I do NOT offer practice sale listings or brokerage services. In general, I believe dentists should use an approved dental practice broker to help sell their practices. Brokers are able to provide many key elements that help sell your practice quickly at a fair price: preparing your practice for sale, determining the practice's fair market value, reviewing the practice to create summary and detailed practice profiles for buyers and lenders, locating and showing the practice to qualified buyers while maintaining confidentiality, answering questions, providing the parties a process and timeline for the transaction, and identifying other practice transition professionals (possibly for a referral fee) required to complete the sale.
However, if the dentist has already located a qualified buyer (for a full sale or partnership), hiring a practice sale broker is prohibitively expensive and unnecessary. I offer these dentists advise on how to (1) prepare their practice for sale, (2) determine the practice's fair market value, and (3) use my services available to provide contracts, answer questions, provide process and timeline information, and identify other practice transition professionals (without referral fees), all at a much lower overall cost. For dentists who are up to the significant challenge of finding and screening their own buyers, rather than using a broker to do so, I offer advise on that aspect as well.
Preparation for Sale
1. Plan Early. You need to allow ample time to prepare your practice for sale, and negotiate and close the purchase, and allow for a sufficient transition period. If possible, I suggest giving yourself at least two years lead time before your anticipated retirement date. You need that time to prepare your practice for sale, negotiate and close the purchase, and allow for a sufficient transition period. You should also inform your professional advisors (such as your practice transition attorney, estate planning attorney, CPA, investment advisor, and insurance agents) of your intention to sell the practice - there may be some special planning issues to be completed ahead of time.
2. Prepare Your Practice For Sale. There are a number of steps you can take to increase the value of your practice to potential buyers, in the year before you start marketing your practice for sale. Here is an excellent summary provided by one of my recommended California brokers: Seller Pre-Sale To-Do Checklist. These suggestions should be followed whether or not you hire a broker to sell your practice.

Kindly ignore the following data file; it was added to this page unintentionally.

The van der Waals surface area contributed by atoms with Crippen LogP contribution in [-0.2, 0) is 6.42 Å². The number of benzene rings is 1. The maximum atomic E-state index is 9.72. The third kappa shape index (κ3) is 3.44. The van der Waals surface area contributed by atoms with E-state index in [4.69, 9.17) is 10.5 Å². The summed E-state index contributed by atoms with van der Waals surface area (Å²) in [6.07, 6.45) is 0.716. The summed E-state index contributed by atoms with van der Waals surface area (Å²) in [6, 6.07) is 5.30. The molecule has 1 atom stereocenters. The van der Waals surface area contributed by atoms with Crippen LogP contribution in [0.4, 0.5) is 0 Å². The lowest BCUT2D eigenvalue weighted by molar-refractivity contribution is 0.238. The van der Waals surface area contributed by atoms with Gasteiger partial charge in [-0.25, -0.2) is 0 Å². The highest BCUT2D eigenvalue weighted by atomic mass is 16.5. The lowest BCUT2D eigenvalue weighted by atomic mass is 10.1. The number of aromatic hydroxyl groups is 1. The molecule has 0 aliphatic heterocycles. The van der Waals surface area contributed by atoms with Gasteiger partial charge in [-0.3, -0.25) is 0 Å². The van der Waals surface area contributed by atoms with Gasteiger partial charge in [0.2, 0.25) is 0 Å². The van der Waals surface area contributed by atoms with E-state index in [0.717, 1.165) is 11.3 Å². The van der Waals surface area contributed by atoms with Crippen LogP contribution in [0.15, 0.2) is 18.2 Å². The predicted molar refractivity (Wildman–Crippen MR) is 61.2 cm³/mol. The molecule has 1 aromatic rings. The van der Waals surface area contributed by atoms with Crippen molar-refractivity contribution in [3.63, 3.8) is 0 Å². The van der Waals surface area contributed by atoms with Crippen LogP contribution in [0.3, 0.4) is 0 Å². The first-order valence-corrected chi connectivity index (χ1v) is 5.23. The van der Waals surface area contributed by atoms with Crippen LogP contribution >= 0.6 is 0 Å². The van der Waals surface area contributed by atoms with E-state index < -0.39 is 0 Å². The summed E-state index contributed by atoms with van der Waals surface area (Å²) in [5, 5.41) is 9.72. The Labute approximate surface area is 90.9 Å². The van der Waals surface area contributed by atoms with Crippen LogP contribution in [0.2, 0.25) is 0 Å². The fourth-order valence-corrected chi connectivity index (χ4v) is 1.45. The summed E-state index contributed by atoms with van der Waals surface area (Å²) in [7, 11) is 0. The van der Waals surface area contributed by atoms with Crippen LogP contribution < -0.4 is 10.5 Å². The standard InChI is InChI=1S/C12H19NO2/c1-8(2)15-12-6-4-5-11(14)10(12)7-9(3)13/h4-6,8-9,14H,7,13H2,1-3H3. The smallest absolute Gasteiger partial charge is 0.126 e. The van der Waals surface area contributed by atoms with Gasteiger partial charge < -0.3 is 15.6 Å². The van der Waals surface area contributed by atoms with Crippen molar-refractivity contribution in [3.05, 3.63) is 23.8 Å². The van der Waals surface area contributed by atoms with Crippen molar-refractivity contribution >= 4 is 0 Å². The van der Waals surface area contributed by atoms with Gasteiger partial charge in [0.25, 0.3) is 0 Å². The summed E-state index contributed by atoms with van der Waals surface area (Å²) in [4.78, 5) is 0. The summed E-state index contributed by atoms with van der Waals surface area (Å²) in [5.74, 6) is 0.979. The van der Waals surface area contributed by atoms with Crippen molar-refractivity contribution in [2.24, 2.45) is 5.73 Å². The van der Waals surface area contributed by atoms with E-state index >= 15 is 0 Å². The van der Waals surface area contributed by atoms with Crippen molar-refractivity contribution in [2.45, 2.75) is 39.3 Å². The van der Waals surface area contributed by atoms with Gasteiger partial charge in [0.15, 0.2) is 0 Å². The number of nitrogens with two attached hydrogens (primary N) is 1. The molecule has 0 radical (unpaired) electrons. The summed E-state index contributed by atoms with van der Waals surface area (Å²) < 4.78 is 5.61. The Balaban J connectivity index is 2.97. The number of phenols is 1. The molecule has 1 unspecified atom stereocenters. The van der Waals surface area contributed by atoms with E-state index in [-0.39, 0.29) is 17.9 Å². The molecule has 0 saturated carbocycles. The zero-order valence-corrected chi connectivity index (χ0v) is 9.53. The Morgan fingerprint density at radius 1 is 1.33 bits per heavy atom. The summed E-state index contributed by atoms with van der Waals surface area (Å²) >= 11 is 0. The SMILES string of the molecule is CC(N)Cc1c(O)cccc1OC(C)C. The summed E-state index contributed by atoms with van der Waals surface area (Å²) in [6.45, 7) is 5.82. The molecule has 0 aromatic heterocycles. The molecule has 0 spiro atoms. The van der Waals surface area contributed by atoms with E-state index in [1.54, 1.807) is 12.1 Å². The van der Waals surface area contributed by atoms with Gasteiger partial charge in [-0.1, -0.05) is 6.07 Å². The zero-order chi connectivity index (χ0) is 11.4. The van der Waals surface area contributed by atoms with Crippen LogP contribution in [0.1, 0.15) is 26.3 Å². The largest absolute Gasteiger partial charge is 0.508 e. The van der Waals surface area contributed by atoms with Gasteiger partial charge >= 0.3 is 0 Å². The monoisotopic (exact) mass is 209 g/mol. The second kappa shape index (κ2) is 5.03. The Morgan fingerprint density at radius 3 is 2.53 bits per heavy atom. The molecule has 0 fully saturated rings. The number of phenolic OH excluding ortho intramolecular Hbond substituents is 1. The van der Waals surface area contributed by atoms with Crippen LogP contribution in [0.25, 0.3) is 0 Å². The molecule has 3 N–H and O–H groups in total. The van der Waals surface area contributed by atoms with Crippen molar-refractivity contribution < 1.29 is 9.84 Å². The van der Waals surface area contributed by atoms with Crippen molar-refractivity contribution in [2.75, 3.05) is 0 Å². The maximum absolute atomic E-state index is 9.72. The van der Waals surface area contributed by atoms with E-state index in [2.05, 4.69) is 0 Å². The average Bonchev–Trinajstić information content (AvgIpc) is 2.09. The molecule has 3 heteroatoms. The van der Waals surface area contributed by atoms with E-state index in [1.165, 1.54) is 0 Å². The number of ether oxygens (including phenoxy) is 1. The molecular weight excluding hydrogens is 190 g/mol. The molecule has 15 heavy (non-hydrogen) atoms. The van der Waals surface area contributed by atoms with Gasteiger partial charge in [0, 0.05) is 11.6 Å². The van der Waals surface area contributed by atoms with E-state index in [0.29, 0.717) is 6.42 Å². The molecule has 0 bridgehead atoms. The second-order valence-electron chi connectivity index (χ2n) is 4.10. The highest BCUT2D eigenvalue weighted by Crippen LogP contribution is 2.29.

3. Maintain Confidentiality. Once your staff, patients and/or referral sources become aware of a potential sale, they may start looking for another dentist and tell others of your impending sale. Losing staff, patient base and/or referral sources so close before sale will completely destroy your practice's value. As a general rule, do not tell anyone other than your spouse and professional advisors about the proposed sale until it has actually closed.
4. Pre-Qualify Your Practice for Fair Market Value Financing. Once your practice is prepared for sale (see 2. above), contact two approved dental lenders to determine the maximum amount those lenders would lend to a well qualified borrower to buy your practice. The lender will say that it has not given a practice appraisal, but is only saying that the anticipated post-closing cash flow of the practice to a well qualified buyer would support lending that amount to the buyer to purchase the practice. However, that loan amount effectively IS the fair market value of the practice! You could choose to back up this valuation with a paid appraisal from an approved practice broker. In many cases, that valuation will not equal the amount you thought your practice is worth - but getting the lender's viewpoint is a reality check that you may not get from the broker that wants to list your practice. Remember, too, that the price you receive will not be reduced by the broker's commission percentage, so you could sell your practice at a somewhat lower price and still come out ahead.
5. Hire Your Practice Transition Attorney Before Providing Practice Details. You need legal consultation and documentation to maintain confidentiality of the sale and practice information, set deadlines, and conclude the sale. At minimum, you must obtain a signed confidentiality agreement (I strongly prefer a signed letter of intent) before the prospective buyer receives access to your tax returns, patient records, computer reports, marketing programs, lease terms and other detailed practice information. Ultimately, you will also need to notify the landlord of the prospective sale for credit checks and lease assignment and/or extensions, and the full set of practice sale contracts. I can provide you this legal consultation and documentation (in association with a state licensed attorney, as necessary), but it is important to contact me before you provide any practice details (like tax returns, chart review, marketing systems) - once a buyer asks for more information, a signed confidentiality agreement or letter of intent is absolutely necessary.